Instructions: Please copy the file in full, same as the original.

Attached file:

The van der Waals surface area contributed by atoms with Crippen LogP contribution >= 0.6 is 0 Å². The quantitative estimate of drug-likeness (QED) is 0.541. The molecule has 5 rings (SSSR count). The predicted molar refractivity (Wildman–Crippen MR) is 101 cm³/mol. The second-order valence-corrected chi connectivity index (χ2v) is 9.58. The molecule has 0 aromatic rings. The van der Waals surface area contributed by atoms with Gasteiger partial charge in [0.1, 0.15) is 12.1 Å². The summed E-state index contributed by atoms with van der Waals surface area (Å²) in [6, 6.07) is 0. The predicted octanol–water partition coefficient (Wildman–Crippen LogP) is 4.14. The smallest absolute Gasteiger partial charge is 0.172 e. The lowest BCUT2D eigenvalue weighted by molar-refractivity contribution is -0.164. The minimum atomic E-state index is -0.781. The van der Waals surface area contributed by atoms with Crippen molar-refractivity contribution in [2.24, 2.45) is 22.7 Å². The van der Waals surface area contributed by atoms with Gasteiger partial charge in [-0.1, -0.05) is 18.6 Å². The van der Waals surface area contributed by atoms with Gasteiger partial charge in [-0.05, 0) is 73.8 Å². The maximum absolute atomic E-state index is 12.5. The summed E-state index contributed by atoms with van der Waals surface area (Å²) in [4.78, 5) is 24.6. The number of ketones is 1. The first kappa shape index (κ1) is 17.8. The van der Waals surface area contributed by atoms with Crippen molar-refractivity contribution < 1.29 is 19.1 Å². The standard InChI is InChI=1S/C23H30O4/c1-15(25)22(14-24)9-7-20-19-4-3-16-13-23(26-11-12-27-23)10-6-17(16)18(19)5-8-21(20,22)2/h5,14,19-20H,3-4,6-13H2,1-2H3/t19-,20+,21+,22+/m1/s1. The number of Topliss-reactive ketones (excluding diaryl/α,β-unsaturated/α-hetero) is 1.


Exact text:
The van der Waals surface area contributed by atoms with Crippen LogP contribution >= 0.6 is 0 Å². The quantitative estimate of drug-likeness (QED) is 0.541. The molecule has 5 rings (SSSR count). The predicted molar refractivity (Wildman–Crippen MR) is 101 cm³/mol. The second-order valence-corrected chi connectivity index (χ2v) is 9.58. The molecule has 0 aromatic rings. The van der Waals surface area contributed by atoms with Gasteiger partial charge in [0.1, 0.15) is 12.1 Å². The summed E-state index contributed by atoms with van der Waals surface area (Å²) in [6, 6.07) is 0. The predicted octanol–water partition coefficient (Wildman–Crippen LogP) is 4.14. The smallest absolute Gasteiger partial charge is 0.172 e. The lowest BCUT2D eigenvalue weighted by molar-refractivity contribution is -0.164. The minimum atomic E-state index is -0.781. The van der Waals surface area contributed by atoms with Crippen molar-refractivity contribution in [2.24, 2.45) is 22.7 Å². The van der Waals surface area contributed by atoms with Gasteiger partial charge in [-0.1, -0.05) is 18.6 Å². The van der Waals surface area contributed by atoms with Gasteiger partial charge in [-0.05, 0) is 73.8 Å². The maximum absolute atomic E-state index is 12.5. The summed E-state index contributed by atoms with van der Waals surface area (Å²) in [4.78, 5) is 24.6. The number of ketones is 1. The first kappa shape index (κ1) is 17.8. The van der Waals surface area contributed by atoms with Crippen molar-refractivity contribution < 1.29 is 19.1 Å². The standard InChI is InChI=1S/C23H30O4/c1-15(25)22(14-24)9-7-20-19-4-3-16-13-23(26-11-12-27-23)10-6-17(16)18(19)5-8-21(20,22)2/h5,14,19-20H,3-4,6-13H2,1-2H3/t19-,20+,21+,22+/m1/s1. The number of Topliss-reactive ketones (excluding diaryl/α,β-unsaturated/α-hetero) is 1.